The study of medical anthropology will help to illuminate our understanding of tuberculosis because although the medical field can tell us how the disease is spread and different medicinal options to vaccinate and treat it, there are underlying cultural factors involved that will determine the medical outcome. Physicians cannot simply treat all sufferers the same across the world because they come from different environments, cultures, or may have their own personal beliefs that would affect their exposure or willingness to accept treatment. Taking all of this into account is the best way to analyze how certain populations react to TB and what the best method of prevention would be for them.
The biological and ecological approaches of medical anthropology look at a health disparity from the perspective of a culture and its adaptation in relation to the environment. A biological anthropologist would believe that there is some sort of biological variation present that accounts for an individual’s behavioral or cultural differences. They also would look very closely at the ecosystem surrounding the specific culture and the interaction between them. In relation to studying tuberculosis, it would be helpful to examine TB transmission within the environment and how it is spread between individuals. Tuberculosis is spread through the air in the form of droplets when infected individuals cough, speak, or sneeze in close proximity to each other. In developing countries such as India, nearly half of their population is already infected with the bacterium (Kanabus, 2016). When large amounts of the population lives in poverty and in close proximity to one another, it is difficult to quarantine infected individuals and stop them from spreading the disease.
The ethnomedical aspect of medical anthropology studies a particular cultures distinction between what is considered an illness or a disease. This focuses on what the cultural definition of the ailment is and the specific healing practices surrounding it. Tuberculosis is most abundant in poverty stricken areas where seeking medical treatment can be too costly for individuals to afford (WHO, 2016). Understanding this and lowering costs of TB treatments and preventative medicine in the most infected areas would be a route that an ethnomedical anthropologist would take.
The experiential approach to medical anthropology examines how individuals affected by tuberculosis deal with the disease and how they discuss it among others within their culture. The narratives that sufferers of TB use are important to anthropologists because it can help them understand the medical choices that individuals make as well as how they interact and discuss with others in their culture. With tuberculosis, the mass media and other propaganda has been used to influence a populations behavior when seeking treatment and how the disease is viewed within society (Pernick, 1978). An experiential anthropologist would study how these strategies persuade the culture in preventing an increase in the tuberculosis epidemic.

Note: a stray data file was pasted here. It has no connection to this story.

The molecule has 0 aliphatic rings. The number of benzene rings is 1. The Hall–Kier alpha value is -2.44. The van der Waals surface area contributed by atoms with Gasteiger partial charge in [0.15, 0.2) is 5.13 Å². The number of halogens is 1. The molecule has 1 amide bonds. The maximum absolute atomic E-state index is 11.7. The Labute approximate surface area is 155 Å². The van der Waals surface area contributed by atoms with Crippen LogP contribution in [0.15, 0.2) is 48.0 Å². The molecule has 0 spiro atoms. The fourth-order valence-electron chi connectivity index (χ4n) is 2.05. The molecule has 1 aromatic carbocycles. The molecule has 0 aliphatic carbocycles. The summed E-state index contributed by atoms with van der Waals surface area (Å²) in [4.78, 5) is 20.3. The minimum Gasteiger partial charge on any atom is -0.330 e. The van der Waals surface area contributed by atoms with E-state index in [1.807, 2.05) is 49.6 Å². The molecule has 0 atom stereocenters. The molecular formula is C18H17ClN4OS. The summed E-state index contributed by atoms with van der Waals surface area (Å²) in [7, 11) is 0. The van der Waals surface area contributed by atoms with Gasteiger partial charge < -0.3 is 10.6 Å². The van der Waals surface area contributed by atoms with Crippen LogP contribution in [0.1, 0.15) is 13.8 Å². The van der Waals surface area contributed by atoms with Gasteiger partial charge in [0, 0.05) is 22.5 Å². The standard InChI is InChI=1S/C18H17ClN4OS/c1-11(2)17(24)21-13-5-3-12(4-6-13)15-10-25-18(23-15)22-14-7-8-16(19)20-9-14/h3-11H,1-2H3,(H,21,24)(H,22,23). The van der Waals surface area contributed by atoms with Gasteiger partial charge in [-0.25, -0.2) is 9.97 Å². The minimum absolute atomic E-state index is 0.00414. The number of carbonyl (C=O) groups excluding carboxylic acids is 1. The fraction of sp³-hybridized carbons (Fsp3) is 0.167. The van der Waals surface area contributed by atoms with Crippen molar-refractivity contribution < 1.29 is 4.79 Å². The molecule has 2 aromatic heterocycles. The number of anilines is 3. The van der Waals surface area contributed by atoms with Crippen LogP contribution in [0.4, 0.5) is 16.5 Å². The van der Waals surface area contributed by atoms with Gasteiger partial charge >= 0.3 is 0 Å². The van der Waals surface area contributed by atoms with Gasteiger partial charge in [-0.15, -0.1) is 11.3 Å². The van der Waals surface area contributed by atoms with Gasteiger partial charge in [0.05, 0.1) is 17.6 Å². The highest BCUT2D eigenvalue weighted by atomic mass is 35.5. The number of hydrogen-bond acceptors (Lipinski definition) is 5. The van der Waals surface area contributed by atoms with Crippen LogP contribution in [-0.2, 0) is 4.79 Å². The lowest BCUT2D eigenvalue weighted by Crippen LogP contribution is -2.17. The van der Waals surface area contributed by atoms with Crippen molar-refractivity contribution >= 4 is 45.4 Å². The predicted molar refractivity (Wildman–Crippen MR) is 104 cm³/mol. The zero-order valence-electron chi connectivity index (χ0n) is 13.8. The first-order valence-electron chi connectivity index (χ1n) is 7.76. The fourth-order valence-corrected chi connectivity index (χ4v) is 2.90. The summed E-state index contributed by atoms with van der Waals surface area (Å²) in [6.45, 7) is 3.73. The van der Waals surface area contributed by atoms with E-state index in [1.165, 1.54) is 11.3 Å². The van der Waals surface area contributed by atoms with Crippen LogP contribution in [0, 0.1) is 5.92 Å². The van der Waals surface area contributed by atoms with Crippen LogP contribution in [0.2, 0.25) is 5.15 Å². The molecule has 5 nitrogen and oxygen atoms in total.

The critical approach analyzes an individual’s personal views of the world and dichotomies such as life/death and sickness/health. The critical approach is valuable when studying tuberculosis because like the experiential method, it would further researchers understanding of how the illness is perceived within the culture and why individuals may not seek treatment. An example of this is seen in India, where there is a stigma surrounding TB and those who become infected are seen as poverty stricken and dirty. Even if they do seek treatment, they cannot afford the medicine or aftercare (Mckay, Anand, 2012).
The applied approach is how anthropologists apply modern medicine with other aspect of a cultures belief system and use that perspective to assess and treat different social and medical conditions. For the study of tuberculosis this method is useful because it would help anthropologists and medical practitioners understand what treatments would work best for a certain community or culture and provide the best outcome possible. A prime example of the applied approach is Erin Koch, and anthropologist who used this method to examine a TB outbreak in Georgia during the early 21st century (Mcdowell, 2015). She analyzed the previous Soviet-style treatment of tuberculosis and helped to guide it to a more standardized form of care which dramatically increased the recovery and livelihood of the patients.
In my opinion I believe that of all the different disciplines of medical anthropology, the applied approach would work best in effectively understanding and treating a disease like tuberculosis. Medical advances have uncovered many ways to kill the bacterium or prevent it from spreading, but if you do not incorporate that knowledge into the interworking’s of a culture, it will not be beneficial to the community.
-Anand, Geeta, and Betsy Mckay. “Awakening to Crisis, India Plans New Push Against TB.” The Wall Street Journal. December 25, 2012. wsj.com/articles/SB10001424127887324461604578193611711666432. Accessed 08/18/2016
-“Global Tuberculosis Report.” World Health Organization. 2015. http://www.who.int/tb/publications/global_report/en/. Accessed 08/18/2016
-Kanabus, Annabel “Information about Tuberculosis”, GHE, 2016, http://www.tbfacts.org/tb-statistics-india/#sthash.gGvScniJ.dpuf, Accessed 08/18/2016
-Mcdowell, Andrew. 2015. Erin Koch’s Free Market Tuberculosis. Somatosphere. http://somatosphere.net/2015/02/free-market-tuberculosis.html Accessed 08/18/2016
-PERNICK, M. S. (1978), Thomas Edison’s Tuberculosis Films: Mass Media and Health Propaganda. Hastings Center Report, 8: 21–27. doi:10.2307/3560425 Accessed 08/18/2016